A massive pool of raw sewage has flooded car parks and streets for days in Dubai's International City, emitting fumes that have raised health concerns among residents.
International City awash in sewage
DUBAI // A massive pool of raw sewage has for several days flooded car parks and streets in International City, emitting fumes that have raised health concerns among residents. They have complained that such flooding is a frequent problem. It is, they say, the result of an inadequate drainage system and lax oversight by the community's developer, Nakheel, which said yesterday that a damaged pipe was being repaired.
The development has been plagued by problems since property prices collapsed last year. Nakheel said in 2008 that it was working with a team of specialists to resolve persistent drainage issues and that it planned on instituting measures to deal with the problem. Yesterday morning, the company said a clean-up was under way and repairs had been carried out. "A situation related to the sewage system at International City has now been resolved," a Nakheel official, who declined to be named, said in an e-mail. "The damaged pipeline is now repaired and the sewage pumping station resumed pumping to the sewage treatment plant."
The developer did not answer specific questions about the drainage system. The official said a team of specialists had been dispatched, an effort which included "the on-site deployment of a number of tankers to pump excess sewage from the sewerage system". That explanation was insufficient for residents such as Regi Thomas, an engineer from India who expressed concern about the persistent sewage problems and their related health effects.
Mr Thomas said he kept his 12-year-old son from leaving the family apartment because of festering excrement at his doorstep. Mr Thomas has lived with his family in the development for six months, and he said lakes of effluent have formed on several occasions. "The water is completely flooding the parking lot," he said. "Some cars are stranded there. In the morning when we got up it was so deep that people chose not to walk to them."
He said he contacted Nakheel about the problem on Friday but had yet to hear back as of yesterday morning. "The problem here is that no one keeps any eye on anything," he said. "There's no proper main sewer line for the area." Some businesses in the area were completely surrounded by sewage. Muddy water looked as if it was about to flood the premises of Pizza D'One, a restaurant that was cut off by the flooding and devoid of customers as a result.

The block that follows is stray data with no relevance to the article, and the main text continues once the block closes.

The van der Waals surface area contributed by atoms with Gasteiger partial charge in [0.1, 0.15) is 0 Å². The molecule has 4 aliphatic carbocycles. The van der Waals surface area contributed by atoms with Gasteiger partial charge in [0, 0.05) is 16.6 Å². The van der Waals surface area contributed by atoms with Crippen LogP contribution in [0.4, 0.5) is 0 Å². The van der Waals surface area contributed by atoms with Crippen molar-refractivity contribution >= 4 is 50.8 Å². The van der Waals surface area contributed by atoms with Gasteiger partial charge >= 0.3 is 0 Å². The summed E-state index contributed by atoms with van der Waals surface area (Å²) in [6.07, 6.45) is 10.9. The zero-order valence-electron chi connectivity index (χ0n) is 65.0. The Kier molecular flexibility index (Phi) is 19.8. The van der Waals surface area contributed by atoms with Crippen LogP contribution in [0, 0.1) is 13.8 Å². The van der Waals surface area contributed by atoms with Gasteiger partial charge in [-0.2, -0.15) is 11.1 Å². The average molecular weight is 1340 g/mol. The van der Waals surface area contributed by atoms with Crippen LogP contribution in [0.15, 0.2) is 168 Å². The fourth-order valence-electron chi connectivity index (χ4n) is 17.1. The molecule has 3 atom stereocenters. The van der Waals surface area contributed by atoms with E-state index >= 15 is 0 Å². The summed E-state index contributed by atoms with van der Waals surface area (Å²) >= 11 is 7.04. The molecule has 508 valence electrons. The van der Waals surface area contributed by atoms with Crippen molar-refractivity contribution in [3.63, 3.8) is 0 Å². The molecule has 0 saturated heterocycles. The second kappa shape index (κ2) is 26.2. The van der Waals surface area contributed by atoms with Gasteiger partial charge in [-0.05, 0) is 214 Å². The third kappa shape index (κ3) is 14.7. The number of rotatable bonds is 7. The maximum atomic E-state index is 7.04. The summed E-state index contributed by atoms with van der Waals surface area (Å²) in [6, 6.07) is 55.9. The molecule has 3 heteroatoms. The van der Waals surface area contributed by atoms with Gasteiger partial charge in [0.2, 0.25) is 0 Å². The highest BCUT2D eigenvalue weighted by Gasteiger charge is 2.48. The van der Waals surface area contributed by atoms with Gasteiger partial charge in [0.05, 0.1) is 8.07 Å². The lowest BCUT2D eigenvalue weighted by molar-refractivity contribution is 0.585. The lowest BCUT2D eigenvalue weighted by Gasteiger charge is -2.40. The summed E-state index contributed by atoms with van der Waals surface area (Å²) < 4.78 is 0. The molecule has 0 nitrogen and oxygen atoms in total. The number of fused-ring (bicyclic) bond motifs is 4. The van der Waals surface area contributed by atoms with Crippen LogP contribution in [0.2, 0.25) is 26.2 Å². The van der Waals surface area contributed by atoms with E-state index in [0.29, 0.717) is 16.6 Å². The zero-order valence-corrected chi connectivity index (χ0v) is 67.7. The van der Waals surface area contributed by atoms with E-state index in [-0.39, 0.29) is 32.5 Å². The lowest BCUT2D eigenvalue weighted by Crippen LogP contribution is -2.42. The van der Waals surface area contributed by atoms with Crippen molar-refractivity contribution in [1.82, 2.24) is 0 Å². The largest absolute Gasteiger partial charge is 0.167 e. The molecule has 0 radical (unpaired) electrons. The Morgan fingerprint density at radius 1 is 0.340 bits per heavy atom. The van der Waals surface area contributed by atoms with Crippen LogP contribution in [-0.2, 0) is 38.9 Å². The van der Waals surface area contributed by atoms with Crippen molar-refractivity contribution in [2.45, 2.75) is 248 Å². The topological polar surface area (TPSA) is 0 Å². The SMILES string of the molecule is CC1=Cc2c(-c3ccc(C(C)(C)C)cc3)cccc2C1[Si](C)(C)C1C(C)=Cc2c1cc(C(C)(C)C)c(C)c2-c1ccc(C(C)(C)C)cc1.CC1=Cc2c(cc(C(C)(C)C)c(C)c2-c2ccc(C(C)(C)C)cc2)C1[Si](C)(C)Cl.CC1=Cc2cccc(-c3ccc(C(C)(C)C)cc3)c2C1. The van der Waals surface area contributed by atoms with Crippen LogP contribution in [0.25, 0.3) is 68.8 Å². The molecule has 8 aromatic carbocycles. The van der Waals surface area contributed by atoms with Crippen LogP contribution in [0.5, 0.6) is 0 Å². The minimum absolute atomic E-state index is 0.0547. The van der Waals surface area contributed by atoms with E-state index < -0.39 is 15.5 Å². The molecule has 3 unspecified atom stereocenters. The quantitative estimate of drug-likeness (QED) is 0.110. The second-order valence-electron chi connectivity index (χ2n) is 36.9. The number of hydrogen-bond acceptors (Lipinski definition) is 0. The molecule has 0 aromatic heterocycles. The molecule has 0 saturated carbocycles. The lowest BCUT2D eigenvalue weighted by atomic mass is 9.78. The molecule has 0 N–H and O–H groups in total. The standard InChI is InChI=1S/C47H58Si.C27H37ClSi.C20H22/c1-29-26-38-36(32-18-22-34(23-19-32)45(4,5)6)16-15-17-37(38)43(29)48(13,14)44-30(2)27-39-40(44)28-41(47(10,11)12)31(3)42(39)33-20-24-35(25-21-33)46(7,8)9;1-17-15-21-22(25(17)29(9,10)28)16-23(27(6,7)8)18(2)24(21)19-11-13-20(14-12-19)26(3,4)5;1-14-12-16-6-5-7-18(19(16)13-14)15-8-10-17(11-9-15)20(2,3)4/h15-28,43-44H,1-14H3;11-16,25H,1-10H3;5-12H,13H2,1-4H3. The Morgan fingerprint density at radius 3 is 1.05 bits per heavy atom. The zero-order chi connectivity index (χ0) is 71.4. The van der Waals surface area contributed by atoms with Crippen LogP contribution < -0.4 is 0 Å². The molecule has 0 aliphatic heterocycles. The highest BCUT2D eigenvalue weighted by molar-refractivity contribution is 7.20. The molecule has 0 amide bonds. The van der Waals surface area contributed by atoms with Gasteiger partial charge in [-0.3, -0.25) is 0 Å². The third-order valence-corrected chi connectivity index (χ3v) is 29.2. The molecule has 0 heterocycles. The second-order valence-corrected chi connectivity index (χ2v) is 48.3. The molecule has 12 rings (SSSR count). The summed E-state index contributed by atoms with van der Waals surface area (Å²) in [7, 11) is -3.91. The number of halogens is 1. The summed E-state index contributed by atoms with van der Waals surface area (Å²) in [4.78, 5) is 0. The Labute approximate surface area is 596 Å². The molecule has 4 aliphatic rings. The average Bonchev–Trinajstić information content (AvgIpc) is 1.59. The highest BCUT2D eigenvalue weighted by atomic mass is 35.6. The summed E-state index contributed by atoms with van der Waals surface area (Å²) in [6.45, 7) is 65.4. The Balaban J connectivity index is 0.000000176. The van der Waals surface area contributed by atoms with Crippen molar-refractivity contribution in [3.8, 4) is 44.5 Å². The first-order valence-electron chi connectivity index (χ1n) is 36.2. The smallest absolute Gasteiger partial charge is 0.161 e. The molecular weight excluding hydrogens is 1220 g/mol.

The manager of the nearby transport company DHI said the odour of the effluent was affecting his business. "The smell is the biggest problem," said Abdullah Mohammed. "You can smell it in our offices. When we have customers, what does that say about the quality of our company?" Flooding often occurred after winter rains, he said, but was increasingly the result of an inadequately designed drainage system.
"This is always happening," Mr Mohammed said. "Even inside our office, sometimes we see that the pipes are blocked." He had to hire a cleaning service last month to scrub the company's floors after pipes suddenly overflowed for unexplained reasons. "It could get very expensive if it damages our computers and machinery," he said. It has also proven expensive for the motorists in the area. Baha Saeed, a salesman, said Dubai police fined him last month when he parked on the pavement near his office. He was trying to avoid the brown water that had filled a car park directly opposite the newly formed lake that separated his company's office from the England precinct of International City.
"You couldn't park anywhere else," he said. "I would have had to walk through the sewage," which he said was more than 30 centimetres deep. "They fined me Dh200. Can you believe it?" Mohammed Ali, a Syrian who works at a transport company, spent half an hour deciding whether to wade through 15cm of brown liquid to get to his white 4x4. "It's a lot of water," he said in front of his one-bedroom apartment in the England precinct, where he lives with his wife. "It's a huge problem. What a terrible smell." He eventually stepped into the shin-deep water. "This," he said, "is disgusting." email@example.com